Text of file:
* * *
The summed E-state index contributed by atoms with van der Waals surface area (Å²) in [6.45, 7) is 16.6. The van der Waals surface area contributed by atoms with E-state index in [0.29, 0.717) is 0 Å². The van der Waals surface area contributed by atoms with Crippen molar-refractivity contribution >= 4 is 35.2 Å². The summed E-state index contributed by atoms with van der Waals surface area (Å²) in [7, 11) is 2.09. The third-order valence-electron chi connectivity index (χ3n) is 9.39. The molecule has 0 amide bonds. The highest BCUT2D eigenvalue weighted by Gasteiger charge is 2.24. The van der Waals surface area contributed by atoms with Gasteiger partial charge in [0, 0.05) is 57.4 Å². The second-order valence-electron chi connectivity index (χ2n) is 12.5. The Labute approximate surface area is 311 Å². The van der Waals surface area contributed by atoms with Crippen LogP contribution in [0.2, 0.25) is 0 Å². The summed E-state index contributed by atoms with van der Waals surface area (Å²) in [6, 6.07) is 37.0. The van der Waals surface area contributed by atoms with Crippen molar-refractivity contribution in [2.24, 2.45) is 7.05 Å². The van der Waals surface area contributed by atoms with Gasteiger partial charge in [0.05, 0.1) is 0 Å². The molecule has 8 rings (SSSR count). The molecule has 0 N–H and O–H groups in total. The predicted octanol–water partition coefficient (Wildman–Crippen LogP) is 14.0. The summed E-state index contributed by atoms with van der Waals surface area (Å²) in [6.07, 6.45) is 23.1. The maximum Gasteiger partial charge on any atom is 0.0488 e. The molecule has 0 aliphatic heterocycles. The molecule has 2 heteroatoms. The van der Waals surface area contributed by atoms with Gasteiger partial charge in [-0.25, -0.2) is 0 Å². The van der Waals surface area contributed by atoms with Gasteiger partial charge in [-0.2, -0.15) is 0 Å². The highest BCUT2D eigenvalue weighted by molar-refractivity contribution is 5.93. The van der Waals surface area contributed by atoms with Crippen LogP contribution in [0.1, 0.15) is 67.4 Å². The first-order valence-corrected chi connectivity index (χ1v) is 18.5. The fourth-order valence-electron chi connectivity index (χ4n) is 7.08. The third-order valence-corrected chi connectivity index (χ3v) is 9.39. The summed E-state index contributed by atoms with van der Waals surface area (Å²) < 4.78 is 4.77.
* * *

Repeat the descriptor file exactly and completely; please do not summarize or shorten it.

The summed E-state index contributed by atoms with van der Waals surface area (Å²) in [6.45, 7) is 16.6. The van der Waals surface area contributed by atoms with E-state index in [0.29, 0.717) is 0 Å². The van der Waals surface area contributed by atoms with Crippen molar-refractivity contribution >= 4 is 35.2 Å². The summed E-state index contributed by atoms with van der Waals surface area (Å²) in [7, 11) is 2.09. The third-order valence-electron chi connectivity index (χ3n) is 9.39. The molecule has 0 amide bonds. The highest BCUT2D eigenvalue weighted by Gasteiger charge is 2.24. The van der Waals surface area contributed by atoms with Gasteiger partial charge in [0, 0.05) is 57.4 Å². The second-order valence-electron chi connectivity index (χ2n) is 12.5. The Labute approximate surface area is 311 Å². The van der Waals surface area contributed by atoms with Crippen LogP contribution in [0.2, 0.25) is 0 Å². The summed E-state index contributed by atoms with van der Waals surface area (Å²) in [6, 6.07) is 37.0. The van der Waals surface area contributed by atoms with Crippen molar-refractivity contribution in [2.24, 2.45) is 7.05 Å². The van der Waals surface area contributed by atoms with Gasteiger partial charge in [0.05, 0.1) is 0 Å². The molecule has 8 rings (SSSR count). The molecule has 0 N–H and O–H groups in total. The predicted octanol–water partition coefficient (Wildman–Crippen LogP) is 14.0. The summed E-state index contributed by atoms with van der Waals surface area (Å²) in [6.07, 6.45) is 23.1. The maximum Gasteiger partial charge on any atom is 0.0488 e. The molecule has 0 aliphatic heterocycles. The molecule has 2 heteroatoms. The van der Waals surface area contributed by atoms with Gasteiger partial charge in [-0.25, -0.2) is 0 Å². The van der Waals surface area contributed by atoms with Gasteiger partial charge in [-0.2, -0.15) is 0 Å². The highest BCUT2D eigenvalue weighted by molar-refractivity contribution is 5.93. The van der Waals surface area contributed by atoms with Crippen LogP contribution in [0.1, 0.15) is 67.4 Å². The first-order valence-corrected chi connectivity index (χ1v) is 18.5. The fourth-order valence-electron chi connectivity index (χ4n) is 7.08. The third-order valence-corrected chi connectivity index (χ3v) is 9.39. The summed E-state index contributed by atoms with van der Waals surface area (Å²) < 4.78 is 4.77.